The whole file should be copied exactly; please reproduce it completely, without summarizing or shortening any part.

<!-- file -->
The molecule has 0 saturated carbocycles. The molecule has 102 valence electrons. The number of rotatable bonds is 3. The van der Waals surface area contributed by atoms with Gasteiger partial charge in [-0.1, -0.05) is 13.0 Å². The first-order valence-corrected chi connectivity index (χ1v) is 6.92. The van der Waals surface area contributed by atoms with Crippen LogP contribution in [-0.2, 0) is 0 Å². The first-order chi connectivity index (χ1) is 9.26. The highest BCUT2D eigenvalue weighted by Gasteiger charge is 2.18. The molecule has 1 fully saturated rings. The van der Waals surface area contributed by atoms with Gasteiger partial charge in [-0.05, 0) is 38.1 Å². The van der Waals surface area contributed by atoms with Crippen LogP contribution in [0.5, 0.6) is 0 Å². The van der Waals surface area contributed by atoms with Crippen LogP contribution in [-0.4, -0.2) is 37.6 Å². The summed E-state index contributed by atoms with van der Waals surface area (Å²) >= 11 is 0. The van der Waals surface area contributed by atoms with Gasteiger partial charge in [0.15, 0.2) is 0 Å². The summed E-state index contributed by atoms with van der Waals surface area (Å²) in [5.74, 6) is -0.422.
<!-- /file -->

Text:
The molecule has 0 saturated carbocycles. The molecule has 102 valence electrons. The number of rotatable bonds is 3. The van der Waals surface area contributed by atoms with Gasteiger partial charge in [-0.1, -0.05) is 13.0 Å². The first-order valence-corrected chi connectivity index (χ1v) is 6.92. The van der Waals surface area contributed by atoms with Crippen LogP contribution in [-0.2, 0) is 0 Å². The first-order chi connectivity index (χ1) is 9.26. The highest BCUT2D eigenvalue weighted by Gasteiger charge is 2.18. The molecule has 1 fully saturated rings. The van der Waals surface area contributed by atoms with Gasteiger partial charge in [-0.05, 0) is 38.1 Å². The van der Waals surface area contributed by atoms with Crippen LogP contribution in [0.5, 0.6) is 0 Å². The van der Waals surface area contributed by atoms with Crippen LogP contribution in [-0.4, -0.2) is 37.6 Å². The summed E-state index contributed by atoms with van der Waals surface area (Å²) >= 11 is 0. The van der Waals surface area contributed by atoms with Gasteiger partial charge in [0.15, 0.2) is 0 Å². The summed E-state index contributed by atoms with van der Waals surface area (Å²) in [5.74, 6) is -0.422.